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Farewell Internet Explorer - the now-dead browser that once powered the Internet

Farewell Internet Explorer - the now-dead browser that once powered the Internet
16 Jun, 2022
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Microsoft's iconic internet browser is finally shutting down, 27 years after it was launched.

The company announced on the Windows blog that it will no longer support its internet browser — Internet Explorer (IE). This would mean that important security updates and bug fixes for IE will no longer be rolled out.

That said, the nearly three decade-old application now joins BlackBerry phones, Orkut, dial-up modems and Palm Pilots in the backyard of tech history. But IE's demise was certainly not a surprise. Twenty-seven years is a long time in the technology universe, say experts. 

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Moreover, in August 2020, it was reported that Microsoft was putting an end to IE the very next year, pushing users to its Edge browser, which was launched in 2015. The company thus made clear then it was time to move on. The killing was rather slow and the final date announced was June 15, 2022.

Nonetheless, IE will occupy an important place in tech history as those who used IE in the initial days have gazillion memories associated with the browser. In fact, in the 1990s, it was one of the most popular web browsers that was loved and adored by multitude of web surfers (and some even hated it).

It needs to be mentioned that IE’s history is full of bumpy roads. Microsoft released the first version of IE in 1995, at a time when web surfing was dominated by Netscape Navigator. The launch of IE perhaps signalled the end of Navigator. Microsoft packaged IE and its ubiquitous Windows operating system so tightly that many people simply used it by default instead of Navigator.

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The tech giant developed eleven versions of IE for Windows from 1995 to 2013. The logo also has an interesting back story. The very first IE logo was designed in 1995 and depicted an image of the Earth with a "Microsoft IE" wordmark. In the logo, the Earth was drawn in a calm blue, white and grey colour palette. However, the logo evolved over the years with little tweaks and colour change. 

The going was good. But only two years after its launch, the US Justice Department sued Microsoft in 1997, saying it violated an earlier consent decree by requiring computer makers to use its browser as a condition of using Windows.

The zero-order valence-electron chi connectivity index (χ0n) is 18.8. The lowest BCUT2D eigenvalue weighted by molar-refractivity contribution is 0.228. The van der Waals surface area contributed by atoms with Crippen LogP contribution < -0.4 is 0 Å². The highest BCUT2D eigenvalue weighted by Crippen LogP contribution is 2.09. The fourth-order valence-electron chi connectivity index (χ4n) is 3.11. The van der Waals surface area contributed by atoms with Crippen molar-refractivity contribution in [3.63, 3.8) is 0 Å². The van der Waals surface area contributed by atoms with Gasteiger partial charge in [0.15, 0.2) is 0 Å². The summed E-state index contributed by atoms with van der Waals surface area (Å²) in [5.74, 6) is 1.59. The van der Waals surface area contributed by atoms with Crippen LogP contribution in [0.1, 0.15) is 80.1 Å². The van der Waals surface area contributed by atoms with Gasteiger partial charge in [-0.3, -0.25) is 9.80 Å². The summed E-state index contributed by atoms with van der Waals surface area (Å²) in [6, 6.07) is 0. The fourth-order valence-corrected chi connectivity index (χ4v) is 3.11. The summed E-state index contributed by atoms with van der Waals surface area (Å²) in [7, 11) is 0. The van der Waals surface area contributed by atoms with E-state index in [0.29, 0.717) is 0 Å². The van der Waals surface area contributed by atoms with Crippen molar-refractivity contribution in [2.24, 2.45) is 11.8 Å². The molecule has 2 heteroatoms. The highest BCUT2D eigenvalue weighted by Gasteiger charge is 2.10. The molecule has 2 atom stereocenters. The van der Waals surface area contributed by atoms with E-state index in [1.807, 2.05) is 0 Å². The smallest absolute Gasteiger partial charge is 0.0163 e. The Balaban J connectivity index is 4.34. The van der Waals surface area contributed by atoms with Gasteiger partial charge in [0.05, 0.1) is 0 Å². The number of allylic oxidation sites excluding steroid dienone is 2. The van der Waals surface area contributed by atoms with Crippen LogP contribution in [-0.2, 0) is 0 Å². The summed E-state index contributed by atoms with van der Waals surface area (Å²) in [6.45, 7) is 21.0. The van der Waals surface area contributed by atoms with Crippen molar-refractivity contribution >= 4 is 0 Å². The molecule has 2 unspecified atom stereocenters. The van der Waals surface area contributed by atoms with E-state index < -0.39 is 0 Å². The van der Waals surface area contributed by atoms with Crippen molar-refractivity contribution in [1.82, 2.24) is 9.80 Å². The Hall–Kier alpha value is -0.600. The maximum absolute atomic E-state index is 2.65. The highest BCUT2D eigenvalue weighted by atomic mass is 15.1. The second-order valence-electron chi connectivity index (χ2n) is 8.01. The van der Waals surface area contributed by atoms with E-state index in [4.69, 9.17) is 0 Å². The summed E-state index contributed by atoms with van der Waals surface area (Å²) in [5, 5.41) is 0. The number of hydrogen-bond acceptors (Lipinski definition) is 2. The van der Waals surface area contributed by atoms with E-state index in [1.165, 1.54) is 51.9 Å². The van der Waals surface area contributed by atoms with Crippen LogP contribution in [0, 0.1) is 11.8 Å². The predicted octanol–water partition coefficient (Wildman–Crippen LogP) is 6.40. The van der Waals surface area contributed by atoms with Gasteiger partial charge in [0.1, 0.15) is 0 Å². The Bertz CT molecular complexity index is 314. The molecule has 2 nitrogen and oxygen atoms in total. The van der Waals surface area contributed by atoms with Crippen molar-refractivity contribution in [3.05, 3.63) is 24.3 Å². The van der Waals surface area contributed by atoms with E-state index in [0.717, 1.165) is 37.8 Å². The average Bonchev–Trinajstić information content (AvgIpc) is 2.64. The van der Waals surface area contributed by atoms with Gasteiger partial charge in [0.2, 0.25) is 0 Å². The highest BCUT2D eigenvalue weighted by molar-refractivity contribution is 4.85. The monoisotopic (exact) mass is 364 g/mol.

After a prolonged battle, what was known as the first real antitrust battle faced by bigtech in 2002, Microsoft agreed to settle the antitrust case over its use of Windows monopoly to squash competitors. It imposed no financial penalty, but forced them to disclose more technical information and barred anti-competitive agreements on Microsoft products. The US tech major also had a brawl with European Union (EU) regulators who said that tying IE to Windows gave it an unfair advantage over rivals such as Mozilla's Firefox, Opera and Google's Chrome.

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Meanwhile, many users complained that IE was slow, prone to crashing and vulnerable to hacks. Faster internet speeds and better user interfaces offered by other competitors caused IE's popularity to decline. It was unable to keep up with the competition. 

IE's market share, which in the early 2000s was over 90%, began to fade as users found more appealing alternatives. Today, the Chrome browser dominates with roughly a 65% share of the worldwide browser market, followed by Apple's Safari with 19%, according to internet analytics company Statcounter. IE's successor, Edge, lags with about 4%, just ahead of Firefox. Until now, just 0.45% of internet users continued to use the IE browser. 

In 2015, Microsoft for the first time confirmed to shun IE and said that it will use a new name for its upcoming browser successor, codenamed 'Project Spartan'. That very year, Microsoft announced that Microsoft Edge would replace IE as the default browser "for certain versions of Windows 10". 

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“Not only is Microsoft Edge a faster, more secure and more modern browsing experience than IE, but it is also able to address a key concern: compatibility for older, legacy websites and applications,” Sean Lyndersay, general manager of Microsoft Edge Enterprise, wrote in a May 2021 blog post.

Microsoft 365 ended support for IE on August 17, 2021 and Microsoft Teams ended support for IE on November 30, 2020.

While IE is now dead as Microsoft officially withdraws support for even the latest IE 11 version, users will still receive IE 11 support if they are using Windows Server 2022 or an earlier OS release with a long-term service extension, but this marks the effective end of software updates for most people.

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Microsoft said, it will start rolling out a new prompt over the coming months that redirect those still using IE over to Microsoft Edge. Eventually, IE will be permanently disabled as part of a future Windows update.

Microsoft reportedly spent over $100 million per year on IE in the late 1990s, with over 1,000 people involved in the project by 1999.